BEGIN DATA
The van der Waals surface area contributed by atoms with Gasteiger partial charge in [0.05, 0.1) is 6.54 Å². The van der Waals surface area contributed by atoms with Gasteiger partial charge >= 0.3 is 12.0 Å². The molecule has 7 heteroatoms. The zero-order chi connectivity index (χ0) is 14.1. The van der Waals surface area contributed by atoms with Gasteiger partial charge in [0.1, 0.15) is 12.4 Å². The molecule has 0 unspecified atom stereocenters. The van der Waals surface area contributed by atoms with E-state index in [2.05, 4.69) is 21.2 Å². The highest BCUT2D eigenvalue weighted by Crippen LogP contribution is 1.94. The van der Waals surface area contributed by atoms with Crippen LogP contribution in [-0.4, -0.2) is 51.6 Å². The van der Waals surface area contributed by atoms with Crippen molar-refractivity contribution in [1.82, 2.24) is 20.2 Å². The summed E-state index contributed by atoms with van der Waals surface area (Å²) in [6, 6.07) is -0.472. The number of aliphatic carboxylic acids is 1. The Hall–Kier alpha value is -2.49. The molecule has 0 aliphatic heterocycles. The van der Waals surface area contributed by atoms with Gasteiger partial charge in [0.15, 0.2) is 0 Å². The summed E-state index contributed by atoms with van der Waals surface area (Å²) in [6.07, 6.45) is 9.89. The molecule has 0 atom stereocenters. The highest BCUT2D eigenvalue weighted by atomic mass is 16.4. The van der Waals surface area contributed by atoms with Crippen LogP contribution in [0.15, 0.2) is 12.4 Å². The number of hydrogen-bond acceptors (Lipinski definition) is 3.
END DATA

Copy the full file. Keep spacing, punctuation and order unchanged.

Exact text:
The van der Waals surface area contributed by atoms with Gasteiger partial charge in [0.05, 0.1) is 6.54 Å². The van der Waals surface area contributed by atoms with Gasteiger partial charge >= 0.3 is 12.0 Å². The molecule has 7 heteroatoms. The zero-order chi connectivity index (χ0) is 14.1. The van der Waals surface area contributed by atoms with Gasteiger partial charge in [0.1, 0.15) is 12.4 Å². The molecule has 0 unspecified atom stereocenters. The van der Waals surface area contributed by atoms with E-state index in [2.05, 4.69) is 21.2 Å². The highest BCUT2D eigenvalue weighted by Crippen LogP contribution is 1.94. The van der Waals surface area contributed by atoms with Crippen LogP contribution in [-0.4, -0.2) is 51.6 Å². The van der Waals surface area contributed by atoms with Crippen molar-refractivity contribution in [1.82, 2.24) is 20.2 Å². The summed E-state index contributed by atoms with van der Waals surface area (Å²) in [6, 6.07) is -0.472. The number of aliphatic carboxylic acids is 1. The Hall–Kier alpha value is -2.49. The molecule has 0 aliphatic heterocycles. The van der Waals surface area contributed by atoms with Gasteiger partial charge in [0.15, 0.2) is 0 Å². The summed E-state index contributed by atoms with van der Waals surface area (Å²) in [6.07, 6.45) is 9.89. The molecule has 0 atom stereocenters. The highest BCUT2D eigenvalue weighted by atomic mass is 16.4. The van der Waals surface area contributed by atoms with Crippen LogP contribution in [0.15, 0.2) is 12.4 Å². The number of hydrogen-bond acceptors (Lipinski definition) is 3.